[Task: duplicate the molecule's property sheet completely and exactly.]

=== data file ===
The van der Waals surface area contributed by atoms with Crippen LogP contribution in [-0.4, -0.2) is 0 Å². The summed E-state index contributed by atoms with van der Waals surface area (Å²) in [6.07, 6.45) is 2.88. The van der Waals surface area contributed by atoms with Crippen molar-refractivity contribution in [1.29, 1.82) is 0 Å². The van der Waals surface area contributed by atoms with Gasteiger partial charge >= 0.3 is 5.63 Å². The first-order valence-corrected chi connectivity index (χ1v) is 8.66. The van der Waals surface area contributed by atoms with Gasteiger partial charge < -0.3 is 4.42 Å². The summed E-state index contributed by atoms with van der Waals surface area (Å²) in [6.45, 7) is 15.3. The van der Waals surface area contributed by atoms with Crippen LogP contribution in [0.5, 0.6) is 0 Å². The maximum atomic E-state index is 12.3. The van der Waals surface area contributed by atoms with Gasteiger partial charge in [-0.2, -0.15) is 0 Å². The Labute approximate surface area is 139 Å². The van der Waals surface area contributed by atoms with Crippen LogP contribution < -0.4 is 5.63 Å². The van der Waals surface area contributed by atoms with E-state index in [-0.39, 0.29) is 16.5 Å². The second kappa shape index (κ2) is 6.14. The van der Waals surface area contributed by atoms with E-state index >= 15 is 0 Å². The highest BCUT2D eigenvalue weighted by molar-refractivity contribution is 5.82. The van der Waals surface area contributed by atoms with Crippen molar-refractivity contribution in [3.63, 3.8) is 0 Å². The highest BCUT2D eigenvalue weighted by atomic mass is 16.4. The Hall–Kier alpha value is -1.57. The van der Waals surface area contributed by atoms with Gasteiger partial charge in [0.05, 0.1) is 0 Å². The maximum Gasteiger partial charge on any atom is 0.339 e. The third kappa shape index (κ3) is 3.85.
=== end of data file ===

The van der Waals surface area contributed by atoms with Crippen LogP contribution in [-0.4, -0.2) is 0 Å². The summed E-state index contributed by atoms with van der Waals surface area (Å²) in [6.07, 6.45) is 2.88. The van der Waals surface area contributed by atoms with Crippen molar-refractivity contribution in [1.29, 1.82) is 0 Å². The van der Waals surface area contributed by atoms with Gasteiger partial charge >= 0.3 is 5.63 Å². The first-order valence-corrected chi connectivity index (χ1v) is 8.66. The van der Waals surface area contributed by atoms with Gasteiger partial charge < -0.3 is 4.42 Å². The summed E-state index contributed by atoms with van der Waals surface area (Å²) in [6.45, 7) is 15.3. The van der Waals surface area contributed by atoms with Crippen LogP contribution in [0.5, 0.6) is 0 Å². The maximum atomic E-state index is 12.3. The van der Waals surface area contributed by atoms with Gasteiger partial charge in [-0.2, -0.15) is 0 Å². The Labute approximate surface area is 139 Å². The van der Waals surface area contributed by atoms with Crippen LogP contribution < -0.4 is 5.63 Å². The van der Waals surface area contributed by atoms with E-state index in [-0.39, 0.29) is 16.5 Å². The second kappa shape index (κ2) is 6.14. The van der Waals surface area contributed by atoms with E-state index >= 15 is 0 Å². The highest BCUT2D eigenvalue weighted by molar-refractivity contribution is 5.82. The van der Waals surface area contributed by atoms with Crippen molar-refractivity contribution in [3.63, 3.8) is 0 Å². The highest BCUT2D eigenvalue weighted by atomic mass is 16.4. The Hall–Kier alpha value is -1.57. The van der Waals surface area contributed by atoms with Gasteiger partial charge in [0.05, 0.1) is 0 Å². The maximum Gasteiger partial charge on any atom is 0.339 e. The third kappa shape index (κ3) is 3.85.